Richard II, a Curtainup off-Broadway premierereview CurtainUp
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A CurtainUp Review
Richard II

How he did seem to dive into their hearts
With humble and familiar courtesy;
What reverence did he throw away on slaves,
Wooing poor craftsmen with the craft of smiles
And patient underbearing of his fortune.
br>— Richard II, on his banished cousin, Henry Bolingbroke, Duke of Hereford
Sean McNall and Jolly Abraham
(Photo credit: Greogry Costanzo
In its most recent offering, the Pearl Theatre has deftly handled Shakespeareís difficult (and long), history play, Richard II. The play broadly concerns a king, used to ruling his subjects in every aspect of the word, challenged by a new form of government which recognizes the existence and desires of the realmís subjects.

Sean McNall, as the tortured, writhing old-school king, strikes the perfect balance between magisterial, paranoid, and philosophical. Mr. McNall reminds me a bit of Christopher Walken; this is a compliment. Alternating his rage at his reversal of fortune at the hands of his banished cousin, Henry Bolingbroke (Grant Goodman), with stoicism and black humor, the unpredictable Mr. McNall, with effortless range, simply commands the stage as Richard II.

Other standouts in the cast are Dan Kremer as Richardís uncle and Henryís father, John of Gaunt, Duke of Lancaster and, particularly, Bill Christ as Edmund, Duke of York, who can switch from stern to slapstick in seconds, masterfully controlling a difficult comedic switch in the latter part of the play.

The eloquent Richard II is written mostly in rhyming verse and can be clunky for actors. Director J.R. Sullivan has nimbly coached his cast to avoid hitting the rhymes too hard, so that the audience can focus on the action.

Harry Feinerís staging is ingenious, fashioning the interior of a castle from painted wire mesh, like that used for window screens. He also neatly rolls one of two staircases into the stage, when necessary, to create space for the several characters who sometimes occupy the stage simultaneously. Stephen Petrilliís exquisite lighting, through muslin made to represent stained glass, occasionally challenges the laws of physics in its expansion of space. Martha Hallyís costume design is simple, with unmistakable flourishes of regality that donít overpower.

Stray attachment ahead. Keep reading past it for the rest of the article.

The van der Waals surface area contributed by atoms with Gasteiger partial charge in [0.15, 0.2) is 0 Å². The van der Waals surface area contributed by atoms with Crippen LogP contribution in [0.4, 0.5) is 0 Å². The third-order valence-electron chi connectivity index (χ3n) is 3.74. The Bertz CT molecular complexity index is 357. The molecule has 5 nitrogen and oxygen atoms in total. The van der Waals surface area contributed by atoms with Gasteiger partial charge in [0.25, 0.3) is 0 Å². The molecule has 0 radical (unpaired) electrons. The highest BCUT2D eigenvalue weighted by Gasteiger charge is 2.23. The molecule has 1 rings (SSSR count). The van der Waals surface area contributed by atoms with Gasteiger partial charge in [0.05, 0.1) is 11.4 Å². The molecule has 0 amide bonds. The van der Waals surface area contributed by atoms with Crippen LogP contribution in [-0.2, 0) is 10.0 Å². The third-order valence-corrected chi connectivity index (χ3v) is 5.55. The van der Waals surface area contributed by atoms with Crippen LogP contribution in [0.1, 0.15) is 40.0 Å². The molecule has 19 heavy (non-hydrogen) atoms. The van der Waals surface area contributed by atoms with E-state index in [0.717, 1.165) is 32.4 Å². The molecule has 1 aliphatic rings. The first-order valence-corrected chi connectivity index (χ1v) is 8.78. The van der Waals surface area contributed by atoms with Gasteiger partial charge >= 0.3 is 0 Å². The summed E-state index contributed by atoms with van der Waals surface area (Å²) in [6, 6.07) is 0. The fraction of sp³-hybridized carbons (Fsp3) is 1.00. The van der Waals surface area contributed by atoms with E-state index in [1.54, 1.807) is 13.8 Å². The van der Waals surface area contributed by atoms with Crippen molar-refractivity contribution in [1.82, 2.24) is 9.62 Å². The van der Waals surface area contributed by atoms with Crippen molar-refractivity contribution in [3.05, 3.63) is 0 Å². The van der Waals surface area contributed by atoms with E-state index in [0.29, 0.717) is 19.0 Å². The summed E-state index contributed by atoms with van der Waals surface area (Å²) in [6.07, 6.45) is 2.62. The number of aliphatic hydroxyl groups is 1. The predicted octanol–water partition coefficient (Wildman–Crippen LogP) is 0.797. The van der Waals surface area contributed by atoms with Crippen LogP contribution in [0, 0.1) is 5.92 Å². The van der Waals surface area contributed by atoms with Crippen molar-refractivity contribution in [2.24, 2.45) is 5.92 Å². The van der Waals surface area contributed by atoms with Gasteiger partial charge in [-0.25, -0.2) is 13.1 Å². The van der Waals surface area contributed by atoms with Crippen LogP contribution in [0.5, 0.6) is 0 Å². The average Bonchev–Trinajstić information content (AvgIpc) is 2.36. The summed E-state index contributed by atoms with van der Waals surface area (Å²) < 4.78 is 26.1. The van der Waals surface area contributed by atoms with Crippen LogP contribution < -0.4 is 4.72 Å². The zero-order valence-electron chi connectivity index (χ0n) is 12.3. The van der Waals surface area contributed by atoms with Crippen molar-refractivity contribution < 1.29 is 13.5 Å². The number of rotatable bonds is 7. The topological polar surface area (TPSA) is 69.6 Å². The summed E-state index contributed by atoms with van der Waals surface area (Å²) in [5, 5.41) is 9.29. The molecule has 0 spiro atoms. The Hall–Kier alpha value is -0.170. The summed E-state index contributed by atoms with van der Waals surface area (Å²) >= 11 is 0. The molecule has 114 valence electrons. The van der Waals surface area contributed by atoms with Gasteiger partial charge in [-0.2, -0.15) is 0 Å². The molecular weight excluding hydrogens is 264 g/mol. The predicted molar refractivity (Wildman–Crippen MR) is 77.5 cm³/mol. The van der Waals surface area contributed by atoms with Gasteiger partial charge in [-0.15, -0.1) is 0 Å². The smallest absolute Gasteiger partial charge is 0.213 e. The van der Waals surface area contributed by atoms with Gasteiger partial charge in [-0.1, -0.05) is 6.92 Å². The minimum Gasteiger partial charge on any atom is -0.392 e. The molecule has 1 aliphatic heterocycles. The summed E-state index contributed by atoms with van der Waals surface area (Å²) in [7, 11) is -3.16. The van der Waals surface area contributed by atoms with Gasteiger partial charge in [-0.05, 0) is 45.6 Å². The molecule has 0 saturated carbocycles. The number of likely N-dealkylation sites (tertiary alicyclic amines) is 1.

No, the production is not perfect, but itís strong. Sure, I had a few quibbles. I know that dual (and, in this case, even quintuple!) roles are common, particularly in a play with more than 30 characters. Yet, there is something slightly jarring about seeing Jolly Abraham, who plays Richardís Queen, re-emerge later as Harry Percy, one of the anti-king plotters. It was also disconcerting to see the distinctive Chris Mixon as Thomas Mowbray, the recently banished Duke of Norfolk, re-enter the stage a few scenes later as the Earl of Northumberland. A group of high school audience members sitting near the stage began to poke each other in the ribs, trying to figure it all out.

A bit of practical advice: if you see the show, try to grab a bite to eat beforehand. Intermission is only 12 minutes long, and the night I saw the show it was more like eight. Youíll want to feel comfortable to enjoy this solid performance of a fascinating and sometimes neglected Shakespearean masterpiece.

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Richard II
By William Shakespeare
Directed by J.R. Sullivan
Cast: Sean McNall (Richard II); Simon Kendall (Bushy; Lord Fitzwater); Charlie Francis Murphy (Bagot; Lord Berkeley; Welsh Captain; Sir Pierce of Exton); Robin Leslie Brown (Green; Duchess of Gloucester; Gardenerís Assistant; Murderer 1); Dan Kremer (John of Gaunt, Duke of Lancaster; Gardener); Grant Goodman (Henry Bolingbroke, Duke of Hereford); Chris Mixon (Thomas Mowbray, Duke of Norfolk; Earl of Northumberland); Dominic Cuskern (Lord Marshal; Yorkís Servant; Lord Salisbury; Abbot of Westminster; Groom); Wayne T. Carr (Duke of Aumerle; Lord Willoughby; Keeper of the Prison); Bill Christ (Edmund, Duke of York); Jolly Abraham (Queen; Harry Percy); Carol Schultz (Bishop of Carlisle; Lady Attending the Queen; Duchess of York); Simon Kendall (Sir Stephen Scroop; Murderer 2);
Set Design: Harry Feiner
Costume Design: Martha Hally
Lighting Design: Stephen Petrilli
Sound Design: Jane Shaw
Dramaturg: Kate Farrington
Voice and Text Direction: Dudley Knight
Fight Direction: Rod Kinter
Assistant to the Director: David Ian Lee
Movement Coach: Kali Quinn
Production Stage Manager: Dale Smallwood
Running Time: Three hours (including one 12-minute intermission)
The Pearl Theatre, 131 W. 55th Street (between 6th and 7th Avenues), www,pearltheatre.org
From Nov. 8; closing Nov. 24; opening Nov. 20
Tues,. Thurs,. Fri., Sat., Sun. @ 7:30pm, Wed., Sat. & Sun. 2:30 pm
Reviewed by William Coyle, based on the November 17 performance
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